Vanguard, by Albert W. Vogt III

With movie studios hesitant to release films due to COVID, and yet theaters needing to show movies to justify their existence, it has all led to an odd Fall and early Winter for cinema. It does not bode well for the rumored Christmas release for Wonder Woman 1984, especially for us die hards who enjoy going to the local cineplex. If you have been going, you may have noticed some strange trailers. Even though Tenet came out months ago, and is now available for home viewing, it typically kicks off the string of previews. From there comes a series of films that were either supposed to come out this year but are being pushed to next, or are from obscure production companies who see the slow down in releases as an opportunity to get their offerings in theaters. In any case, it is usually the same four or five movies or so. Every once in a while, though, there has been a peak at today’s film, Vanguard, the The Naked Gun of Chinese action films. That is not meant to be complimentary.

In Vanguard the main characters are part of an international Chinese security force based in London. Do not bother asking how that works. You will get nary an explanation from me, much less the movie itself. Immediately the film launches into a kidnapping attempt on Qin Guoli (Jackson Lou). We are not told anything about this person, but terrorists want him. Immediately after he is taken, Lei Zhenyu (Yang Yang) and Zhang Kaixuan (Lun Ai) are called into action to effect a rescue. I guess the film is trading on the viewer perhaps seeing a trailer for this film to understand what is going on without telling you anything about the characters in the first fifteen minutes. At one point early on I turned to my poor friend who came with me to this train wreck and wondered if we were supposed to complete some readings before watching this movie. Lei and Zhang, as it turns out, are agents for the title group, and the terrorists believe Qin owes them money. Because Qin has a deal with Vanguard, they are sent in to retrieve him. After this first successful mission, Qin realizes that there is still more to do as his captors are now going to go after his daughter, Fareeda (Ruohan Xu), who is fighting poaching in Africa . . . of course. Thus Qin appeals to Vanguard’s head, Tang Huating (Jackie Chan), to travel to Africa and keep Fareeda from falling into the hands of the terrorists. Despite their best efforts, Vanguard is not successful in preventing her abduction, even though they enlisted the help of some hilariously awful Computer Generated Images (CGI) lions. Hence yet another rescue mission must be mounted to get Fareeda back from the terrorist stronghold in the city of Jiadebala, which is in the Middle East . . . somewhere. It does not matter. In this next mission, Qin gives himself up so that his daughter can get away with the rest of Vanguard. Qin then takes the terrorists to Dubai where the money they are looking for is stored. And we have yet another rescue mission. Rinse, wash, repeat. Yada, yada, yada. Explosion, explosion, explosion. Car chase, car, chase, car chase. Good guys win, bad guys lose.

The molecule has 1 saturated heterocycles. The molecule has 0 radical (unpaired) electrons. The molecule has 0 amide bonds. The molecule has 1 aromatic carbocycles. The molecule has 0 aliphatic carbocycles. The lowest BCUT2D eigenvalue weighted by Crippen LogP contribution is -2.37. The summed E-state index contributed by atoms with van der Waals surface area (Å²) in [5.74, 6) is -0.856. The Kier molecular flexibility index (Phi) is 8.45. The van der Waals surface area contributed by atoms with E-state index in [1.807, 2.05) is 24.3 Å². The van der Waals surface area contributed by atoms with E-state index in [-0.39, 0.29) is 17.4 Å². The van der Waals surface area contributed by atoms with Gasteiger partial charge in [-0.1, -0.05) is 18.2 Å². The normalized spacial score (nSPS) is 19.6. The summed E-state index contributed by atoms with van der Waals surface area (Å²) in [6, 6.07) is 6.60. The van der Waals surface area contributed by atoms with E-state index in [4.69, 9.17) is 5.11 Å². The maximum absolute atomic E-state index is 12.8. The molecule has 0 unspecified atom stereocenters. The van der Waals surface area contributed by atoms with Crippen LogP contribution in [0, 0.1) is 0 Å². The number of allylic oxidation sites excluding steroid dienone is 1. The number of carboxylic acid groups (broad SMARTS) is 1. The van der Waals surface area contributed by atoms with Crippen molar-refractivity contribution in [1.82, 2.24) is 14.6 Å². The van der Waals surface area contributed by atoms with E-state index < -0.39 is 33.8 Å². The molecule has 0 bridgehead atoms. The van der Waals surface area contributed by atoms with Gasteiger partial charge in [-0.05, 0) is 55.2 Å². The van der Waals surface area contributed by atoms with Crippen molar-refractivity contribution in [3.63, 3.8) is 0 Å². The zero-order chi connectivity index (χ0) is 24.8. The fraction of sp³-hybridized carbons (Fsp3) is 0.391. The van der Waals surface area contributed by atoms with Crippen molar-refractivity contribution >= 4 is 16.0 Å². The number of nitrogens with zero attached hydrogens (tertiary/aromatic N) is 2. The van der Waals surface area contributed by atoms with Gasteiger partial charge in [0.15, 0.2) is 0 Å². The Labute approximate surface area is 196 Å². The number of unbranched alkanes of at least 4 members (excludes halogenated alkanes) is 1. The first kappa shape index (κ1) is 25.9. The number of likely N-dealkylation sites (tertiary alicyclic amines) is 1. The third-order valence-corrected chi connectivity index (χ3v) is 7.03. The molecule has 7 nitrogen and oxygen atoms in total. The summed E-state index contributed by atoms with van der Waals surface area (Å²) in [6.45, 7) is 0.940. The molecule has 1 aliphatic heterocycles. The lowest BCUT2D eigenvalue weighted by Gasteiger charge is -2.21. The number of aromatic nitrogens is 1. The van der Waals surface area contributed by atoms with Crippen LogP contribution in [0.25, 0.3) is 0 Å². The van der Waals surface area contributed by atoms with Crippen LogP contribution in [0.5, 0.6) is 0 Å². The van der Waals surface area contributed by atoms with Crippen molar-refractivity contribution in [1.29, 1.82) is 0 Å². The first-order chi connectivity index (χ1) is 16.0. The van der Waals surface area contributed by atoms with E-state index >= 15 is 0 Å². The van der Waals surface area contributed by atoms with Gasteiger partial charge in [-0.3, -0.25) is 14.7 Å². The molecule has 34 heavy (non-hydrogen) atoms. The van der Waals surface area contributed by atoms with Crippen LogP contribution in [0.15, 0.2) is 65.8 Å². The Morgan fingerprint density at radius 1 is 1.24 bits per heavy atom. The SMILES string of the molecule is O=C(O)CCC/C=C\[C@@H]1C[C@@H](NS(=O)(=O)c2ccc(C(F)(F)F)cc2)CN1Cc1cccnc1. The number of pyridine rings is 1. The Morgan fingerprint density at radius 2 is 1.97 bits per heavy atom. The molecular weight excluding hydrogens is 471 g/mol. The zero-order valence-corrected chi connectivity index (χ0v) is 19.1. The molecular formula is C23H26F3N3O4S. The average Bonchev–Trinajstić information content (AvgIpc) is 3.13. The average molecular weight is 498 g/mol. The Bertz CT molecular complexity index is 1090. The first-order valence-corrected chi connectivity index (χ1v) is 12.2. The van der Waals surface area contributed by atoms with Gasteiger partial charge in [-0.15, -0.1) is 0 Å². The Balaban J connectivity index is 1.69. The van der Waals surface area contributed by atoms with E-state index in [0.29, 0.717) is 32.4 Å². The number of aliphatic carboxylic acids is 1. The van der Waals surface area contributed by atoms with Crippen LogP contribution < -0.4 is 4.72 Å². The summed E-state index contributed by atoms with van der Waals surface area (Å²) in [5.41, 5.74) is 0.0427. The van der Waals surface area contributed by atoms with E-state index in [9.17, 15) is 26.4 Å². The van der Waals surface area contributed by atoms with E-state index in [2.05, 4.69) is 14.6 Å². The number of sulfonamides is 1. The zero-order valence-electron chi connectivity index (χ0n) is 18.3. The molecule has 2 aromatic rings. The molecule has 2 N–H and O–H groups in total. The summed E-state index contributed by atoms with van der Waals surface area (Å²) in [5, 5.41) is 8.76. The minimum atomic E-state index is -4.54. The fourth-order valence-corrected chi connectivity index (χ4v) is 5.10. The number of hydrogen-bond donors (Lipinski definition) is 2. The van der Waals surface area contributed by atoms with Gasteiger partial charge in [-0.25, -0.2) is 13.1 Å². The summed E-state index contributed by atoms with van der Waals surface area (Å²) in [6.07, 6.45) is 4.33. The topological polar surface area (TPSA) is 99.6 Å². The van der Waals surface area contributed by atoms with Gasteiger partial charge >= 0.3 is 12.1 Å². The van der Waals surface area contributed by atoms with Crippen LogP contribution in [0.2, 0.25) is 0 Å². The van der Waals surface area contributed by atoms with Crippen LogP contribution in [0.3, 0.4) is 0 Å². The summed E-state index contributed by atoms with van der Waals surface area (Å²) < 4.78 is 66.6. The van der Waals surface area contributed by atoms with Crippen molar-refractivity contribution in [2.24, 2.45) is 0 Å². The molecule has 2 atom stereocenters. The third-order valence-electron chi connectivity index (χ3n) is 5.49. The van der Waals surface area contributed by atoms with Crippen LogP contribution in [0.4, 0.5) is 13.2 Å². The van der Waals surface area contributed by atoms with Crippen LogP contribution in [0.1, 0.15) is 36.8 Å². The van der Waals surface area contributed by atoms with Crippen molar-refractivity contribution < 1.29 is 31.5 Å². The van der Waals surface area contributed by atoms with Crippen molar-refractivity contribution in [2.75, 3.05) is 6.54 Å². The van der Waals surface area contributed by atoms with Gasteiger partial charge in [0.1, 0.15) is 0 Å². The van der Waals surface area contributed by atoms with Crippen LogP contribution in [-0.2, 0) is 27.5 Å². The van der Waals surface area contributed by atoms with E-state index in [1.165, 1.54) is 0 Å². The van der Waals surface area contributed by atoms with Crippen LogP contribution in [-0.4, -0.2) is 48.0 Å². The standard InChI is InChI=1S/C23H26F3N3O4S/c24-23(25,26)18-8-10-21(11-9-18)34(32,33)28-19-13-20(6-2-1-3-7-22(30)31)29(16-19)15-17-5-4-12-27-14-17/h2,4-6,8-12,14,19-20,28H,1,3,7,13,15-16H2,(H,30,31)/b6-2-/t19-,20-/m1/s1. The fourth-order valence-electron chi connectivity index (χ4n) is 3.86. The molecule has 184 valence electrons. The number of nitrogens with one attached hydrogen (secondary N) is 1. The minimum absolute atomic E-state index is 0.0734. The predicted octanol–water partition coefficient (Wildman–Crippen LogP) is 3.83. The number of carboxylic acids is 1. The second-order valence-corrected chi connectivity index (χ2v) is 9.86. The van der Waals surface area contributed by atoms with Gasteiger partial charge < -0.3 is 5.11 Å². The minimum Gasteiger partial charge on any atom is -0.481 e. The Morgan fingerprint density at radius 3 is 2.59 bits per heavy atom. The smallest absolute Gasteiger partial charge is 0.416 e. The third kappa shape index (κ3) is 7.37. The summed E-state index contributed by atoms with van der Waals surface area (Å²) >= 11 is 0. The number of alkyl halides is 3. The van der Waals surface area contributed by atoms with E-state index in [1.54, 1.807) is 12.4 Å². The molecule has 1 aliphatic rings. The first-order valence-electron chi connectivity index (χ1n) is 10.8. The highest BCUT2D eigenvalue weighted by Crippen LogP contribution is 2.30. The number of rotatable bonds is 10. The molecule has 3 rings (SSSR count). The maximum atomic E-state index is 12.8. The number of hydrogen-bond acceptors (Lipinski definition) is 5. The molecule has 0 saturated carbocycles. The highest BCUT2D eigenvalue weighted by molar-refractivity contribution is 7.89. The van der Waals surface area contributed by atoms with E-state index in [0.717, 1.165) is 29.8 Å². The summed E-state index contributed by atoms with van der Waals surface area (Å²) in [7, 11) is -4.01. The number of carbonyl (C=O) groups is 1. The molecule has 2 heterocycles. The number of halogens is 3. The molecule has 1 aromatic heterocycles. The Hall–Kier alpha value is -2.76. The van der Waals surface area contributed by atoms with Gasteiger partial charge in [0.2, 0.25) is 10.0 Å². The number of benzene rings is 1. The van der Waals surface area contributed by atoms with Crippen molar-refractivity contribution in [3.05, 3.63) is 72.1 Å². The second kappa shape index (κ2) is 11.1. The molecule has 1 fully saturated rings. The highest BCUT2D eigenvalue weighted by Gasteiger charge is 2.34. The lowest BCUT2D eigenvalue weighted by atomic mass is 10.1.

There is not a lot to tell with Vanguard. What little plot is present is simply an excuse to matriculate the film on to the next action set piece. It is in its punching, kicking, and gun play that this movie becomes like The Naked Gun. The classic comedy series starring Leslie Nielsen as the bumbling police detective Frank Drebin are a spoof of well worn action troupes. Vanguard has all of those too but they are played straight, which is why it is a complete disaster. There are over-the-top car chases with cars that can seemingly do anything. They can fly through the air, jump from building to building, and even drive out into rivers and turn into boats. There are shoot outs, and there are times in The Naked Gun movies where the weapons malfunction at humorous moments. Similar things happen in Vanguard, but without any effect on the proceedings. And because this is a Jackie Chan movie, there are some sequences of fisticuffs. I am not sure what school of martial arts teaches poking somebody in the eyes Three Stooges style, but there you go. Yet that little piece also adds a further layer of awful to this film as it is referred to as “chopsticks.” Thus with that, and with one of the Vanguard agents putting on “brown face” for the Jiadebala raid, you have a bit of racism thrown into the sludge that is this film. Did I mention the rocket powered hoverboard?

I do not know what else to say about Vanguard. If you are lucky enough to live near an open theater and are thinking of seeing this one, I would suggest a different choice. However, it does have one saving grace in that it is so bad it is funny. My friend and I laughed in all the wrong places, which is a clear indication of such a confusing film. I feel somewhat bad about this reaction. Being a Catholic critic is not always the easiest job, though I feel little compunction when a film lacks morality. It is one of the guiding principles of The Legionnaire to warn audiences about such movies. There is nothing immoral about Vanguard, hence making fun of it is slightly non-Christ-like. Or maybe I am just taking myself too seriously again. Only God knows.

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